Ambiguity Remains for Relatively Permanent Flows, “Adjacent” Wetlands, and Ditches: Because the agencies did not provide any guidance on what qualifies as a “relatively permanent” flow or a “continuous surface connection,” disagreements and uncertainty will persist. Areas of potential disagreement include deciding what time periods and precipitation conditions are used to determine if a wetland has a “continuous” surface water connection to a downstream water, and how “relatively permanent” or “continuously flowing” a water body must be. As an example, consider a ditch a hundred miles from any traditionally navigable water that carries water only by virtue of water management practices. A determination that this ditch is jurisdictional seems at odds with the Court’s focus on the ordinary meaning of waters as features such as streams and rivers. How long a particular water feature must flow water to qualify as both “relatively permanent” and having a “continuous surface connection” will be a particularly significant question in water-scarce regions, where flow may occur seasonally or be interrupted in times of drought or extreme weather.
Timing and process: The rule will take effect as soon as it is published in the Federal Register. The agencies did not accept any public comments on the amendments to the regulation. In both instances (bypassing notice-and-comment and making the rule immediately effective), the agencies have relied on the Administrative Procedure Act’s “good cause” exception. The agencies have interpreted that exception to apply to rulemakings that (in their characterization) simply implement aspects of the Supreme Court’s direction in Sackett, over which they have no discretion. In the agencies’ view, going through the standard notice-and-comment process and allowing the standard delay between publication and effectiveness would have been “impracticable, unnecessary, or contrary to the public interest.”2 Use of the “good cause” authority has historically been controversial and courts have construed the exception narrowly; opponents of the rule have indicated that they plan to bring challenges on both procedural and substantive grounds. In the meantime, the agencies say they are preparing guidance to provide direction to their field staff and to the regulated public.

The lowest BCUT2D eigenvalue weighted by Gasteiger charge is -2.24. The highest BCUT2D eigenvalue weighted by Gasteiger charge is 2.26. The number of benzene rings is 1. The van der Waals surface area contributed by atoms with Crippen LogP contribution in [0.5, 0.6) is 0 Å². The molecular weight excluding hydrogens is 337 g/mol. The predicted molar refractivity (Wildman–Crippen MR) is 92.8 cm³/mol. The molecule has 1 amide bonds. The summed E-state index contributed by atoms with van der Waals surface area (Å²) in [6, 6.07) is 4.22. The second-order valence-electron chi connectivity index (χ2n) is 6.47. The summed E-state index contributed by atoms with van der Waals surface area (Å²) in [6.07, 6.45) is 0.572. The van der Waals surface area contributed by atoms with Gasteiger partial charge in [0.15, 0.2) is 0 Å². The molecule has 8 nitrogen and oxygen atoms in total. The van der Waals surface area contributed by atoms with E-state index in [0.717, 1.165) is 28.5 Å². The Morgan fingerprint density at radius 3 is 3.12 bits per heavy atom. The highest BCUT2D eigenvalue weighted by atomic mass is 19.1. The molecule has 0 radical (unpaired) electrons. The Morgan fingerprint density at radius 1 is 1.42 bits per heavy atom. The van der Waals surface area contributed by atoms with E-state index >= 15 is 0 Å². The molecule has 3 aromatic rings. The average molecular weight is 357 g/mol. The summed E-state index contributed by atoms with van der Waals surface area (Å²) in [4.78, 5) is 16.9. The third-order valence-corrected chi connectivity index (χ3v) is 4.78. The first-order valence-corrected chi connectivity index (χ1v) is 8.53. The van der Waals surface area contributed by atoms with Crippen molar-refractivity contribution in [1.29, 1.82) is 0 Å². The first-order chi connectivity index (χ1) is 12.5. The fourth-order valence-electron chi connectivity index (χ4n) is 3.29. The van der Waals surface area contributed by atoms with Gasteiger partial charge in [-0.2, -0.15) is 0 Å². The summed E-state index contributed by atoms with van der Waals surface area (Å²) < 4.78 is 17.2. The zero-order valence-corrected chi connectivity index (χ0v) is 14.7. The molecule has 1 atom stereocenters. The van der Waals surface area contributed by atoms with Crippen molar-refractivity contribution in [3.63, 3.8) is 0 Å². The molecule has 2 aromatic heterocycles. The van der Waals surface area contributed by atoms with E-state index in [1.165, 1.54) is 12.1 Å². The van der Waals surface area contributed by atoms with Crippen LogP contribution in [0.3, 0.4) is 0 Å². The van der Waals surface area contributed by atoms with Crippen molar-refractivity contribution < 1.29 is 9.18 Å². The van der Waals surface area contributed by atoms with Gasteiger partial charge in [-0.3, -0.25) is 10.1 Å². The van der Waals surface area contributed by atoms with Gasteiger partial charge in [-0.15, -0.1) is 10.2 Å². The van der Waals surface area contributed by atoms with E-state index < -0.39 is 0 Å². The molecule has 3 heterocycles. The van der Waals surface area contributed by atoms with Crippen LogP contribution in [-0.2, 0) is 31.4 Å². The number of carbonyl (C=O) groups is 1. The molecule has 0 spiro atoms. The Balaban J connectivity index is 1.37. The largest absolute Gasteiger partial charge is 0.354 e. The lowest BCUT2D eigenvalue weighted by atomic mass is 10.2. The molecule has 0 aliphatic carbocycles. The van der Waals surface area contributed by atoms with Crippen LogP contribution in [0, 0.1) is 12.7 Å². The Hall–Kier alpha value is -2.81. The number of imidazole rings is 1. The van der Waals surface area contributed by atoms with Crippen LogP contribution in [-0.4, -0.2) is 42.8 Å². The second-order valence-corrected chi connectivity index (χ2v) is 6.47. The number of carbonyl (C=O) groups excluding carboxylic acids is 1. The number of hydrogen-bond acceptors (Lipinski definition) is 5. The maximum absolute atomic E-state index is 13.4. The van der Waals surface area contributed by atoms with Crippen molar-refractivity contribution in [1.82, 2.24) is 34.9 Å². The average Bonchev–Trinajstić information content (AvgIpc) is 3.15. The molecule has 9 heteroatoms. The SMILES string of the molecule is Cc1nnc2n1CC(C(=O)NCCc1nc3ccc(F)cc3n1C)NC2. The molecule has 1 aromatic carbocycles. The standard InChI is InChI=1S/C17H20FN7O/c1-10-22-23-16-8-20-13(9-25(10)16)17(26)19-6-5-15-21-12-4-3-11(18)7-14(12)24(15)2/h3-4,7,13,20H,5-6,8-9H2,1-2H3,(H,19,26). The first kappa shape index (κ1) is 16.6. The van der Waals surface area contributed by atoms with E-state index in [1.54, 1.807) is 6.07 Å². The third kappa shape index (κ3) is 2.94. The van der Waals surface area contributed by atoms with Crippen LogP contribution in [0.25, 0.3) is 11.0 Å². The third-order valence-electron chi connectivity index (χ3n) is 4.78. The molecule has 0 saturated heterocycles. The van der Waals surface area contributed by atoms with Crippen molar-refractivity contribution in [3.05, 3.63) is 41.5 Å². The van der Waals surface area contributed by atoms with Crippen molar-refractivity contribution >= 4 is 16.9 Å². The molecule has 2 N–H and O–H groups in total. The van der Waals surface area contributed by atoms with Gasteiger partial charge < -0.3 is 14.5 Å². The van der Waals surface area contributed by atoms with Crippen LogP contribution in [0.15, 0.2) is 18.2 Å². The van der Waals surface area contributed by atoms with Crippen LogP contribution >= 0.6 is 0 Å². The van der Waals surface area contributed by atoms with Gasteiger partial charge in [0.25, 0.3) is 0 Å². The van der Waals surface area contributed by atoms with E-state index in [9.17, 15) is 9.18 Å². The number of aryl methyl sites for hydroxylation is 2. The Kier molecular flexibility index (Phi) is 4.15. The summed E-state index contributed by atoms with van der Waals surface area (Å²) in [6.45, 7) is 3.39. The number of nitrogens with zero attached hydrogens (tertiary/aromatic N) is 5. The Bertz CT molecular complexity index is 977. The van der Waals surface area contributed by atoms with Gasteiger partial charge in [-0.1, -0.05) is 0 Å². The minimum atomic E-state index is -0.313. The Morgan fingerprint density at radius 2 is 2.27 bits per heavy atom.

Continued Patchwork of Which Rule Applies: There are multiple cases challenging the January 2023 Rule — one in Kentucky on appeal to the Sixth Circuit,3 another in Texas,4 and a third in North Dakota.5 These challenges primarily focused on the jurisdictional overreach of the significant nexus test, with the January 2023 Rule currently enjoined in 27 states and for certain parties. All three cases are currently being held in abeyance (paused), but the parties are required to file status reports or proposals for further proceedings within the next few weeks.6 EPA has stated that neither the January 2023 Rule nor these latest revisions will apply to states and parties where judicial stays are in force. Until the respective courts take action, those states and parties will be governed by the pre-2015 regulatory regime, which the agencies will need to administer in a manner consistent with Sackett.
We expect further litigation over the agencies’ decision to bypass the notice-and-comment rulemaking process and to make the August 2023 regulation effective immediately upon publication, as well as substantive arguments about the scope of the overall regulations, as revised. Although these revisions are a significant milestone, stakeholders should be on the lookout for further guidance from the agencies and updates on pending and new legal challenges.
Property owners and project developers and other proponents should continue to evaluate the changes and keep an eye out for further developments before taking actions that could impact areas that constitute federal jurisdictional “waters.” Given the (1) uncertainty about how the Supreme Court’s language, as implemented in the latest rulemaking, will be interpreted and applied in individual cases, and (2) the possibility of further litigation affecting the overall regulatory landscape, we recommend continuing to follow updates in this area and carefully assessing whether certain features will be considered jurisdictional waters.
1 598 U.S. 651 (2023).
2 5 U.S.C. 553(b)(B).
3 Kentucky et al. v. EPA et al., 3:23-cv-00007 (E.D. Ky.); 23-5345 (6th Cir.).
4 Texas et al. v. EPA et al., 3:23-cv-00017 (S.D. Tx.).
5 West Virginia et al. v. EPA, 3:23-cv-00032 (D. N.D.).
6 Texas et al. v. EPA et al., 3:23-cv-00017, ECF No. 81 (S.D. Tx.); West Virginia et al. v. EPA, 3:23-cv-00032, ECF No. 151 (D. N.D.); Kentucky et al. v. EPA et al., 23-5345, ECF No. 32 (6th Cir.).
This information is provided by Vinson & Elkins LLP for educational and informational purposes only and is not intended, nor should it be construed, as legal advice.